If you want to experience some of what old time coastal South Carolina was you need to come to Murrells Inlet. This community is a fishing village that many people find very different from the nearby beach resort towns. Modern times have seen growth with the tourism industry. However, it retains the same charm it had in past times. In the midst of Murrells Inlet sits the Historic District around the antebellum homes of two planters: Jason Motte Alston and Dr. Allard Belin Flagg. Other buildings from this period are also in the district. They offer a glimpse into the past that makes this village what it is today.
If you look at Murrell's Inlet on a map you will see that it sits south of Garden City on the Grand Strand. The inlet itself is a break in the offshore islands that offers boat passage into the salt marshes. This gives the community some protection from tropical systems that come visiting every few years. The north side of the inlet is the location of Garden City Beach. The south side is Litchfield Beach. The community of the Inlet does not have direct beach access. However, it is very close to those beaches and many others. For boaters, this is the community of choice.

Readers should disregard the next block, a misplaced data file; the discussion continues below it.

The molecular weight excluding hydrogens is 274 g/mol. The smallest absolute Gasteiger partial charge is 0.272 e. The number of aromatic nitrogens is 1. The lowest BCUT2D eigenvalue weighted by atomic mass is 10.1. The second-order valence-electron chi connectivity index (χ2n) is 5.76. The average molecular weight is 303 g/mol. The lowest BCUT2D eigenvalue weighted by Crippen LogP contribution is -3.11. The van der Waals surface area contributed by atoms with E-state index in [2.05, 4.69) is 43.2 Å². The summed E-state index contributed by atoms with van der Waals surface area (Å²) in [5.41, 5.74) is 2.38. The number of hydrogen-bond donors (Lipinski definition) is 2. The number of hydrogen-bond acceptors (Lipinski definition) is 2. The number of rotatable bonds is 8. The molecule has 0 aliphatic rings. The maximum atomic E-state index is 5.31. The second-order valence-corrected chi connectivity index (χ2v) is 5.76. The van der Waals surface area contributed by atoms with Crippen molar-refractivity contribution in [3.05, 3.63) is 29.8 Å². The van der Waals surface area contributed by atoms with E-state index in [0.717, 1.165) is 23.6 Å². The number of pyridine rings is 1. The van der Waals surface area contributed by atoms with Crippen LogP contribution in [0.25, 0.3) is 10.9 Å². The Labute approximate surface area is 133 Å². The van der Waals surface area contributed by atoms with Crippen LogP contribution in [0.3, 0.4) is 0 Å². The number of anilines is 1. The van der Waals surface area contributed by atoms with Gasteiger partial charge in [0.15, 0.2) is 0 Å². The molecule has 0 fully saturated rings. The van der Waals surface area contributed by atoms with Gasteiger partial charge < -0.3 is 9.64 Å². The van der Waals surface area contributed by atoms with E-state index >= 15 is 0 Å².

Natural beauty and a quiet atmosphere are the hallmarks of the Murrells Inlet community. There are no signs of the high rises and hustle and bustle of Myrtle Beach, just 10 miles up the coast. It is a paradise for anglers, antique collectors, and naturalists. Golfers are in paradise with the many golf courses just a few feet away. The downtown area boasts Restaurant Row, which offers world class dining next to award winning BBQ. The older parts of town offer beauty and a bit of ghostly life also. The historic district offers a glimpse of what this community continues to be.
Nature lovers enjoy the fact that this part of the Grand Strand remains in good shape environmentally. The salt marsh that makes up so much of Murrells Inlet offers shelter, food, and breeding grounds to tons of birds and other wildlife. The community takes great pride in keeping the marsh in good shape for their own enjoyment and for the enjoyment of their visitors. Local monitoring ensures the water quality and periodic cleanups remove debris that careless visitors leave. This part of SC offers so much for those who want a quiet place to breathe.